A Design Alternative for OEMs

How embedded air caster systems enable multi-ton machine repositioning

  • John Massenburg, President and Chief Executive Officer of AeroGo, Inc.
    John Massenburg, President and Chief Executive Officer of AeroGo, Inc.

Stationary machines cannot deliver the agility, speed, and responsiveness that manufacturing demands. As such, original equipment manufacturers (OEMs) have long recognized the importance of adaptability when designing equipment to respond to ever-changing customer needs. However, variable business-related conditions, from demand surges to equipment failures, make it increasingly difficult to flex one’s production lines or to optimize floor space and layout. These ongoing and potentially costly challenges help to explain why OEMs insist upon cost-effective alternatives.
Fortunately, this problem is solvable: OEMs can accommodate their customers, the end-users, to mobilize or move anything that the OEM builds by embedding air casters into their machinery. For both OEMs and end-users, an embedded air caster system offers a win-win way to mobilize machines and meet changing demands in manufacturing environments.

A standout solution

Specifically, OEM designers embed small air caster load modules into the machine they’re designing. The embedded air casters yield a built-in, on-demand rigging system that can be used at any time, enabling the end-user to reposition equipment and workstations within minutes.
To operate, end-users simply attach an air hose to the plant’s standard compressed air supply and inflate pressurized discs that are attached to the casters. As these discs fill and expand, they lift the machinery off the floor. Excess air is released, creating a cushion upon which the machine literally floats.

Functionally similar to an air hockey puck, the floating machine can be easily maneuvered at a push because that thin film of air virtually eliminates friction between the machine and floor, eliminating wear-and-tear on the floor. It takes only approximately 1kg of force per 1,000kg of weight to move an object rigged with air casters. The most significant value offered by the casters, however, is the ability to adapt to practically all machine and equipment configurations with little-to-no setup, downtime, or labor.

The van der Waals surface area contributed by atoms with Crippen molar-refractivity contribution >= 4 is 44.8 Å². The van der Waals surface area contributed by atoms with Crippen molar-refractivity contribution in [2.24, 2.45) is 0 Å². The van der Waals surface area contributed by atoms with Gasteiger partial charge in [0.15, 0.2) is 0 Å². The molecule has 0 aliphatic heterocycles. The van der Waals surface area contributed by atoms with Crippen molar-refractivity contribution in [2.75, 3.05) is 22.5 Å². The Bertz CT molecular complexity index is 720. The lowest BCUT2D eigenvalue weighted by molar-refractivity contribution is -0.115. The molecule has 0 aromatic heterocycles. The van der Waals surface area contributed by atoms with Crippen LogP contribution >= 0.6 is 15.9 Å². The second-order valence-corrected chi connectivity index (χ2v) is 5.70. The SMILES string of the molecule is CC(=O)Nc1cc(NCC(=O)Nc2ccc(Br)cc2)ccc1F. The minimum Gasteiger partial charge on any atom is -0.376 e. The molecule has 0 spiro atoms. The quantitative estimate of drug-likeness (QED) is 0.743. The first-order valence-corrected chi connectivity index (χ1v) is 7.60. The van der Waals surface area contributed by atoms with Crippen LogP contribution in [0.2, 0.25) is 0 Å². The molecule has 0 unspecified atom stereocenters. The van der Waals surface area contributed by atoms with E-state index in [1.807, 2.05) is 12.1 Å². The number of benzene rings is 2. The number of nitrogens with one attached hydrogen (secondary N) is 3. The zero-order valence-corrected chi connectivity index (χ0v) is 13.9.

Substantial return on minimal investment

Consider an aerospace manufacturer (the end-user) that uses tooling scaffolds in the manufacturing of airplanes. An embedded system enables operators to reposition tooling through the production line in minutes, with no need to wait for certified forklift or crane operators. Air casters require only minimal training and no certification to operate. Even if the embedded system saves the aerospace manufacturer just 10 minutes per day in downtime or employee labor over the course of a year, in aggregate this saves the equivalent of an entire week of lost productivity and unnecessary labor costs. The more frequently structures are moved, the greater the return.

Innovative design made easy

Embedded systems must also be easy for OEMs to utilize if they are to be practical. Designers can identify which embedded system kit to use and download full engineering models by addressing a few basic questions regarding the number of support points and overall weight of the machine or component. When integrating the air caster system into the machine, it is important to remember that OEM designers are not changing the design to fit the load modules. Rather, the load modules and control console generally are unobtrusive and fit seamlessly into machine designs. As a result, embedded air casters offer enormous value to end-users, who gain an integrated, versatile, and on-demand rigging option while using nothing more than air. Thus, OEMs can solve a serious operational challenge for customers through innovative design. It’s a high-value, relatively small-dollar, long-term add-on that can give OEMs both a competitive edge and a new revenue stream.


John Massenburg

About the author:
John Massenburg is president and chief executive officer of AeroGo, Inc. AeroGo manufactures heavy load equipment utilizing hovercraft technology for moving heavy, awkward or delicate loads in factories. For more information, please visit www.aerogo.com

Graduated in political sciences and international relations in Paris, Anis joined the team in early 2019. Editor for IEN Europe and the new digital magazine AI IEN, he is a new tech enthusiast. Also passionate about sports, music, cultures and languages. 

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